Seriously, back when I first took the classes, There was a guy I knew who was a policeman in the class with me.

    We were connected with a rather big club, and they started us both off with younger games and all of that. But then the assigner started moving the other guy up into higher level and/or older games while my progrwess was much slower. It sort of ticked me off, because I had a much broader soccer background than he did, and knew that I understood the game much better than he did.

    The difference was that "he had a whistle and he wasn't afraid to use it" as they say. His whole proessional life consisted of carefully watching for wrongdoing and "blowing the whistle". He was very comfortable in the role.

    Maenwhile, I was busy analyzing everything: was it relaly a foul? Was it trifling? Was that contact allowable in the context of what I'd allowed previously? On and on and on. I had to think about everything.

    Eventually of course, with exerience, my confidence grew and I became much more proficient. My freind, meanwhile, stayed exactly the same. I was working on creating a game, establishing a level of rapport with the participants, gaining their trust, setting boundaries, keeping a level field and a fair, safe game.

    He was still just blowing the whistle. His progress stagnated, and he eventually just quit, while I started getting calls for the bigger games, tournaments, all of that.

    I'd never suggest that cops can't be great refs. That would clearly be ridiculous. I'm just saying that in his case, he was never able to get beyond being a "pouncer and punisher" and as we all know it's a lot more complicated than that.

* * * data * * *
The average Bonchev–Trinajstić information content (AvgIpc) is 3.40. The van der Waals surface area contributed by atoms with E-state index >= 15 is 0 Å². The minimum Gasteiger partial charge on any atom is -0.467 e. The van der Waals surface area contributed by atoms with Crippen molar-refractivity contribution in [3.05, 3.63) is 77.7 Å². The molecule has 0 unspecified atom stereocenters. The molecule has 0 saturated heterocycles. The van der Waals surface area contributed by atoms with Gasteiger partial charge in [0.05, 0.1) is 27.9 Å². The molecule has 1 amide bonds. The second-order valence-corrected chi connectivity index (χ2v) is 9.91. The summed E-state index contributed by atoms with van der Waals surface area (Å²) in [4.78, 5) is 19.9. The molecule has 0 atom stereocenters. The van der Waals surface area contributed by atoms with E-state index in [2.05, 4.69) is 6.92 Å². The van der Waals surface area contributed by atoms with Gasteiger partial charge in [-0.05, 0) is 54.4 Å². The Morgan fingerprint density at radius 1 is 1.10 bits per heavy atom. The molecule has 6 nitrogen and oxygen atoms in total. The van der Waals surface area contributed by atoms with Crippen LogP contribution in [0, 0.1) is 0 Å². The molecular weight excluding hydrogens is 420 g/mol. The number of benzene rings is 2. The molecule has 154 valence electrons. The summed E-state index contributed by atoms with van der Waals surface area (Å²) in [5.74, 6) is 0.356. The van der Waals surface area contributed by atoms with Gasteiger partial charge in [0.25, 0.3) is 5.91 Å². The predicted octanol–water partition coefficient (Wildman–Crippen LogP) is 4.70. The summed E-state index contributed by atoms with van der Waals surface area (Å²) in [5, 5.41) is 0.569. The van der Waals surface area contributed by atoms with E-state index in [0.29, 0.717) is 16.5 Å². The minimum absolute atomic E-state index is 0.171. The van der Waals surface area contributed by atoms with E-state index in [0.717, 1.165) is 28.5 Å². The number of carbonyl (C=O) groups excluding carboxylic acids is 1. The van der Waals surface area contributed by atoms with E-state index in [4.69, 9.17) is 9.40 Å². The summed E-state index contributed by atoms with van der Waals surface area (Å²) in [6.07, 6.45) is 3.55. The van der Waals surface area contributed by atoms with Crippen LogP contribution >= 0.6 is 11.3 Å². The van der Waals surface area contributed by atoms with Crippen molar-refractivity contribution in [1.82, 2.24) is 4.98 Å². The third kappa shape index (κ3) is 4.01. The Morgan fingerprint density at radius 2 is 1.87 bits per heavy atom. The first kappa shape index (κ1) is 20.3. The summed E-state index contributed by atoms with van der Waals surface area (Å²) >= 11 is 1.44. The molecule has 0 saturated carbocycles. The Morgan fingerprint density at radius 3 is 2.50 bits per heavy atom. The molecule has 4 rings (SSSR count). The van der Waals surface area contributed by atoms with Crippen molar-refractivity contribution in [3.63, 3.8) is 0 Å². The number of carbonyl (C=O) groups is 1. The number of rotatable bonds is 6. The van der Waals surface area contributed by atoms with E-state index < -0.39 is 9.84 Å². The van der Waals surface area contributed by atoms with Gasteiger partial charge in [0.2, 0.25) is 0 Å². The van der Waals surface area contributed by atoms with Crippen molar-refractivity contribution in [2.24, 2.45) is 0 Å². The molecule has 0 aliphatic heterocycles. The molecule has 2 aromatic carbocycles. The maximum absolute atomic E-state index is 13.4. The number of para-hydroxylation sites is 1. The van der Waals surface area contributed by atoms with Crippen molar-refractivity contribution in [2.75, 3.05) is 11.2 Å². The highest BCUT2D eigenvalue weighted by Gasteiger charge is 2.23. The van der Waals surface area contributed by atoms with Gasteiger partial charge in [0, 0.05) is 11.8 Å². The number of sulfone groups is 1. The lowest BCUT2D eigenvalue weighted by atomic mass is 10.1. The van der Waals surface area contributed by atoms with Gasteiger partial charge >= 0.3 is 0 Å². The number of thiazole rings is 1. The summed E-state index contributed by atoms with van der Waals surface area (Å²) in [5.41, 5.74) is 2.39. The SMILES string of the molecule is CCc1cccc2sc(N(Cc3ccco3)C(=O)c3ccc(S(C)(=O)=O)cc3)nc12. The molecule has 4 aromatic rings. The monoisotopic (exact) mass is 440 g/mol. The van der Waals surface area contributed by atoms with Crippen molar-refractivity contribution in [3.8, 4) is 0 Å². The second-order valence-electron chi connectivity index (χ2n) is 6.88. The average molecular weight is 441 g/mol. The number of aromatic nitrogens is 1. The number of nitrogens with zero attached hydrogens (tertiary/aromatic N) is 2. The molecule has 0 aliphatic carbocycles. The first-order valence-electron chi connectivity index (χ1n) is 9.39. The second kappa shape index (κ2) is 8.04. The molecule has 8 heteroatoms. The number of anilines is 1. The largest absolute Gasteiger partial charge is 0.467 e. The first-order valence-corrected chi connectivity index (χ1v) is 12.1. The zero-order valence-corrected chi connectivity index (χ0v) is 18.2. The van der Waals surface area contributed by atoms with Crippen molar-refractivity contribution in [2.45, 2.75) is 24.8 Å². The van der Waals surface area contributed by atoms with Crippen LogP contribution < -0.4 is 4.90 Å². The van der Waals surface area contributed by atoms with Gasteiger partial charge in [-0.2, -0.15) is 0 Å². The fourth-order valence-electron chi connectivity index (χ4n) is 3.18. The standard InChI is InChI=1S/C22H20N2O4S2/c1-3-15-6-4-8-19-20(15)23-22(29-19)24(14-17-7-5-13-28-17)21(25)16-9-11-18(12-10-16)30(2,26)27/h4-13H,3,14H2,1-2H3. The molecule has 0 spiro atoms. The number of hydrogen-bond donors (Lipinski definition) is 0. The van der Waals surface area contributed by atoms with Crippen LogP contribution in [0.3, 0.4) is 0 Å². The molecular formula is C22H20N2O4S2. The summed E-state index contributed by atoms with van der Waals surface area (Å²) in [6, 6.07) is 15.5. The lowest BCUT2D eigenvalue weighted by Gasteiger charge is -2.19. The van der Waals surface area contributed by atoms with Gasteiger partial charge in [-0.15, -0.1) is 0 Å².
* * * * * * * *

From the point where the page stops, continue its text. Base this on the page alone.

16. JayJay4Pres

    JayJay4Pres New Member

    Joined:
    May 10, 2003
    Location:
    909
    Club:
    DC United
    Country:
    United States
    Mistake by the ref on this one....

    as everyone else has said, DFK from the edge of the area/where the keeper handled the ball. I personally don't think I'd pull out a card, unless it was done to specifically take away a play on the ball by an attacker. Make it a ceremonial freekick, talk the keep real quick about why it was foul and move on.
  17. babeldaob

    babeldaob Member

    Joined:
    Jan 16, 2003
    Thanks for the replies...i haven't been able to post in a while. As for added context it was a u-12 select game.....in eastern Oregon. So, it was more like a rec game.

    Anyway, I always thought it should be a fee kick at the spot of the handball, and certainly no card should have been given.

    As for the level of referees in this league, well, my 7 year old who has played since he could walk could ref better than all but 1 of the 'select/club' refs in the area. Seriously. Its sad too, because there are actually some pretty good players who get very confused each weekend about the actual rules of the game because they vary considerably depending on the ref!

Share This Page